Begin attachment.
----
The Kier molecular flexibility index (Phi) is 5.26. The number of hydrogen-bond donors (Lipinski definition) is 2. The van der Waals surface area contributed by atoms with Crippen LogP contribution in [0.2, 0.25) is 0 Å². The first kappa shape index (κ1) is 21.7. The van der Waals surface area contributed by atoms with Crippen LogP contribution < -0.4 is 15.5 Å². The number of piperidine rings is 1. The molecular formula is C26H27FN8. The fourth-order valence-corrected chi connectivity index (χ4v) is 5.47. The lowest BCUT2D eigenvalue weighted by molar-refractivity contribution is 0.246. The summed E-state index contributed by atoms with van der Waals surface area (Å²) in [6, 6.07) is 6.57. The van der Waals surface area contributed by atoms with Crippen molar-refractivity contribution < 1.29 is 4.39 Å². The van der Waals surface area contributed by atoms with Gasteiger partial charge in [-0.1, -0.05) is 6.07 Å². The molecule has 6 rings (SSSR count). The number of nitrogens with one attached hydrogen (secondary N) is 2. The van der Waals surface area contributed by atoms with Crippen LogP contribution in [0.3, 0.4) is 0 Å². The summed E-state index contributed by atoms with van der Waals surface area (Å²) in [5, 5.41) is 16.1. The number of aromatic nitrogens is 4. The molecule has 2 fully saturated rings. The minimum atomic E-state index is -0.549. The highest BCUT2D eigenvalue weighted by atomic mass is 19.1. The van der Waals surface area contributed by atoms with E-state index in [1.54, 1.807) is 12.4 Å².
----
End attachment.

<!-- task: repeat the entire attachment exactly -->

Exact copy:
The Kier molecular flexibility index (Phi) is 5.26. The number of hydrogen-bond donors (Lipinski definition) is 2. The van der Waals surface area contributed by atoms with Crippen LogP contribution in [0.2, 0.25) is 0 Å². The first kappa shape index (κ1) is 21.7. The van der Waals surface area contributed by atoms with Crippen LogP contribution < -0.4 is 15.5 Å². The number of piperidine rings is 1. The molecular formula is C26H27FN8. The fourth-order valence-corrected chi connectivity index (χ4v) is 5.47. The lowest BCUT2D eigenvalue weighted by molar-refractivity contribution is 0.246. The summed E-state index contributed by atoms with van der Waals surface area (Å²) in [6, 6.07) is 6.57. The van der Waals surface area contributed by atoms with Crippen molar-refractivity contribution < 1.29 is 4.39 Å². The van der Waals surface area contributed by atoms with Gasteiger partial charge in [-0.1, -0.05) is 6.07 Å². The molecule has 6 rings (SSSR count). The number of nitrogens with one attached hydrogen (secondary N) is 2. The van der Waals surface area contributed by atoms with Crippen LogP contribution in [0.3, 0.4) is 0 Å². The summed E-state index contributed by atoms with van der Waals surface area (Å²) in [5, 5.41) is 16.1. The number of aromatic nitrogens is 4. The molecule has 2 fully saturated rings. The minimum atomic E-state index is -0.549. The highest BCUT2D eigenvalue weighted by atomic mass is 19.1. The van der Waals surface area contributed by atoms with E-state index in [1.54, 1.807) is 12.4 Å².